Do You Choose Your Role, or Does it Choose You?
In relationships and families, everyone plays a role. What's yours?
Posted August 1, 2013 | Reviewed by Ekua Hagan
Are you the superhero, caretaker, scapegoat, always agreeable/never upset? What is your role in your relationship? What was your role in your family of origin?
No matter how you define your family, and whether you mean to or not, you play a role in it. The same is true of relationships: We all play roles. Every person in the family or relationship contributes to the identity of the system.
Here’s the confusing part: These roles make a family what it is, but not every role is obviously helpful. How can being the “troublemaker” or “black sheep” in the family be helpful?
But take a deeper look. Beneath the surface of most families, even these black sheep are needed to maintain the family. Maybe a family’s troublemaker keeps Mom and Dad united in their marriage—allowing them a shared cause to focus on. Again, the necessity of these roles isn’t usually a conscious process. Family roles usually develop silently, without anyone realizing it.
This idea of roles that play a purpose isn’t limited to the family you grew up with. Roles play a part in romantic relationships and also in the family you may eventually create.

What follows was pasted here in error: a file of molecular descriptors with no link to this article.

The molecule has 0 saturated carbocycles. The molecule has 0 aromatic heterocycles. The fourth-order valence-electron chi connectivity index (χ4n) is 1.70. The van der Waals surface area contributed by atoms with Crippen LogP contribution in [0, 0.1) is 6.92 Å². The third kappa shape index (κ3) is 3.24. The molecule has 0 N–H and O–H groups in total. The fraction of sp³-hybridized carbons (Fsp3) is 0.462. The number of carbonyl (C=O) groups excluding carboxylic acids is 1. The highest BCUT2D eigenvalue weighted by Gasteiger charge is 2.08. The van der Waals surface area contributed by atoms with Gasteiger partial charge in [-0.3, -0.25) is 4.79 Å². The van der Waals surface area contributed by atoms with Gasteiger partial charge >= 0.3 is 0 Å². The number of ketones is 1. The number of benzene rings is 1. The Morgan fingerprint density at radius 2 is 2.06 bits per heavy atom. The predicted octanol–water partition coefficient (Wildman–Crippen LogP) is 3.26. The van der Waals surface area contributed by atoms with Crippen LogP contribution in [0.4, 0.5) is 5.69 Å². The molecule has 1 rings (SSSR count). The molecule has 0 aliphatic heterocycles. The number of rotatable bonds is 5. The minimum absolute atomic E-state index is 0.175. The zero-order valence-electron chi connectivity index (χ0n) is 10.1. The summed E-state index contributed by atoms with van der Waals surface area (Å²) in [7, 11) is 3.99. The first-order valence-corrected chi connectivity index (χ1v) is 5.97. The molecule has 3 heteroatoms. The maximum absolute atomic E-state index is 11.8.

Sometimes the roles assigned in families or relationships are unreasonable, unfair, or even flat-out wrong. And sometimes these roles are seeded by traits that don’t match the role. The family member thought of as the “social and outgoing one” may also be very shy. I once saw a family that identified their teenage daughter as the “problem child” even though she had excellent grades and had just gained admission to a top university. The parents were convinced she had “serious issues” because she would not lose weight. Meanwhile, in this same family, the younger brother, who was regularly using (and perhaps selling) drugs was considered the “laidback agreeable one.”
The roles we played in our families greatly influence how we see ourselves in relation to other people. And continuing to repeat our early family roles allows us to stay in the familiar relational territory. The caretaker in his/her family of origin often takes on the role of caretaker in future relationships. The difficulty is when the roles you repeat aren’t the roles you want.
Changing these patterns requires “tweaking the system." Tweaking or shifting an established pattern requires first identifying the unwanted role. Then it requires understanding why this role has consciously or unconsciously served you and/or the system. Remember we never have to stay locked into roles and dynamics that are problematic. It takes commitment, hard work, and sometimes the help of a third party, but ultimately, it is always up to us what we will accept into our life as permanent.